On the return of investment landlords can expect, during these COVID times, Benji Psaila, a Rental Manager at Dhalia, believes that a four per cent return should make landlords “happy”.

He took part in this afternoon’s episode of The Boardroom on the topic of Malta’s rental market.

Asked by presenter and business writer, Jo Caruana, about what landlords can expect in this climate, Mr Psaila remarked that, of course, it all depends on the value of the property one purchases.

“Before, people were not happy if they did not have a five-to-six per cent [annual] return on their rental investment. Some investors did not recognise the capital appreciation of their property. Having money in the bank, sitting there, does very little.

“Realistically, for the next months to two years, a four per cent return should result in landlords being more than happy”.

Turning his attention to the question of whether property prices will decrease, Mr Psaila was cautious, commenting that at present, some landlords may have to sell, but there will also be good deals.

“In the end, I do not see prices going down. Malta is such a small market, and people really believe in buying to rent. The market will adjust slightly, but the market was getting stagnant, and, the job was getting boring,” he commented.

Due to offices having staff work from home, meaning a return to home countries for some expat workers, Ms Psaila was asked about what Malta can do to attract them back once the situation improves, despite issues the country was having pre COVID with infrastructure, traffic and other quality of life issues.

He explained that one of the industries that was not really impacted throughout COVID, and even saw their revenues increase, was the gaming industry. Expat workers in this industry, therefore, were not severely impacted.

Mr Psaila commented that Dhalia has already seen expats being relocated to Malta to work for gaming companies since the pandemic began.

Foreign workers in other industries, however, such as retail, hospitality, services, restaurants and leisure, experienced job losses and changes to their work conditions.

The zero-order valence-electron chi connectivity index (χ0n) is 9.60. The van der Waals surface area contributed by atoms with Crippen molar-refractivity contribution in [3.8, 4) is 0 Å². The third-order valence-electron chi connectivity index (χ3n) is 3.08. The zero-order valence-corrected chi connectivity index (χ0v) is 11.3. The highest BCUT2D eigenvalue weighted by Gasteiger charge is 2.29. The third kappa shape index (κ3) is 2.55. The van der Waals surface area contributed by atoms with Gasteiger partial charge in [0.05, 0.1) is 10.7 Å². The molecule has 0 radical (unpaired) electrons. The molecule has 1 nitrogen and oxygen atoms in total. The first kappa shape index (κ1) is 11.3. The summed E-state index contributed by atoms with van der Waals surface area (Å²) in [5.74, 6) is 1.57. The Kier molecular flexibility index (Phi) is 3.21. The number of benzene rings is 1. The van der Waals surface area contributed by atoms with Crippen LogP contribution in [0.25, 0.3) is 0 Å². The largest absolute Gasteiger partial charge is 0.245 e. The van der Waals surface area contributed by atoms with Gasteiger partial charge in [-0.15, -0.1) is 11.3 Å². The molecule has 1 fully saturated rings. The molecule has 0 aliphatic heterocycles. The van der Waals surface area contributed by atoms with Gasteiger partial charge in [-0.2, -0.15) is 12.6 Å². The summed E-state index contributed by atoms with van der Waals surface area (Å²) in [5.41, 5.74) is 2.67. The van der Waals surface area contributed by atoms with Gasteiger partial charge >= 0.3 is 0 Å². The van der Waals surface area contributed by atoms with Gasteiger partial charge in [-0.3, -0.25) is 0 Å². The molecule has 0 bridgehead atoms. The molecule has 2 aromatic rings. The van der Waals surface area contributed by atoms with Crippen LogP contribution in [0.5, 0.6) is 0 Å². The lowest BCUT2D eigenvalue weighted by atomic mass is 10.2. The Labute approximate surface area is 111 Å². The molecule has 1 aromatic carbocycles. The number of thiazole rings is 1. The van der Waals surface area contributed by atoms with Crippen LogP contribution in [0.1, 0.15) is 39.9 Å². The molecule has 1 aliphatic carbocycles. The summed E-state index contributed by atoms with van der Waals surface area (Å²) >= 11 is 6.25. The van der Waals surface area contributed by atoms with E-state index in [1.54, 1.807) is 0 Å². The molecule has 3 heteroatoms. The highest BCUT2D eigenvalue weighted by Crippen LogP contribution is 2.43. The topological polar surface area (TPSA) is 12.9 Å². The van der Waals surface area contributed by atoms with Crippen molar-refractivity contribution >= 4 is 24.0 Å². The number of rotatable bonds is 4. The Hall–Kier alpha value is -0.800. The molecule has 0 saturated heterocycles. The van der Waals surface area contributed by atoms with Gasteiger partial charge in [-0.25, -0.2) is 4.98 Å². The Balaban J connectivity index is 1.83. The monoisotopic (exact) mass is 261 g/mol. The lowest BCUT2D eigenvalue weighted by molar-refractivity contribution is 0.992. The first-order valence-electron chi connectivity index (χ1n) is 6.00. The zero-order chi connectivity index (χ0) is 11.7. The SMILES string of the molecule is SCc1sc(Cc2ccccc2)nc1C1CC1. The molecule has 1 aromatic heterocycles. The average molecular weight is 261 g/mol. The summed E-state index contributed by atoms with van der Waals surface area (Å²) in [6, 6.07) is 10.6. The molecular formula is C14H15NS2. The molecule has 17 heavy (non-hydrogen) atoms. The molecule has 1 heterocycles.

“I think for this segment of foreign workers, it will take time to see a return to pre-COVID levels,” he remarked.

Overall, he said, confidence that Malta is a safe place to go to and that the situation is under control, is what will speed up a return of foreign workers.

Mr Psaila said that, in his view, once the COVID situation calms down – whenever that may be – the economic situation for Malta will improve quickly.

Having said that, he added, the supply of properties will remain high, in his opinion.

Together with the impacts on the property and rental market stemming from COVID, over the past years the bulk of property purchases were for rental investments. He said that now, these have come to market, and therefore he believes supply will remain high when compared with previous years.

“This is what will cause a downward pressure on the price of rental properties, and what will slow down a return of pre-COVID prices.”

With COVID exacerbating the issues of supply, landlords will have to be more flexible while tenants now have a choice of where to rent.

“Eight months ago, there was nothing to show to clients, there was no choice, because everything was rented.

“Now there is more of a choice and owners have to be more flexible for rent. We were expecting this correction and I think it is here to stay for a while. We are hoping this because it is easier for us. We like giving a choice to our clients,”

Asked about the contentious issue of development in Malta, and whether a focus should now shift to beautification rather than building new properties, Mr Psaila said that until the Government takes steps to incentivize people to either sell their abandoned, empty homes to those who wish to renovate, or take steps to encourage people to renovate their empty homes, the issue of over-development will not improve.

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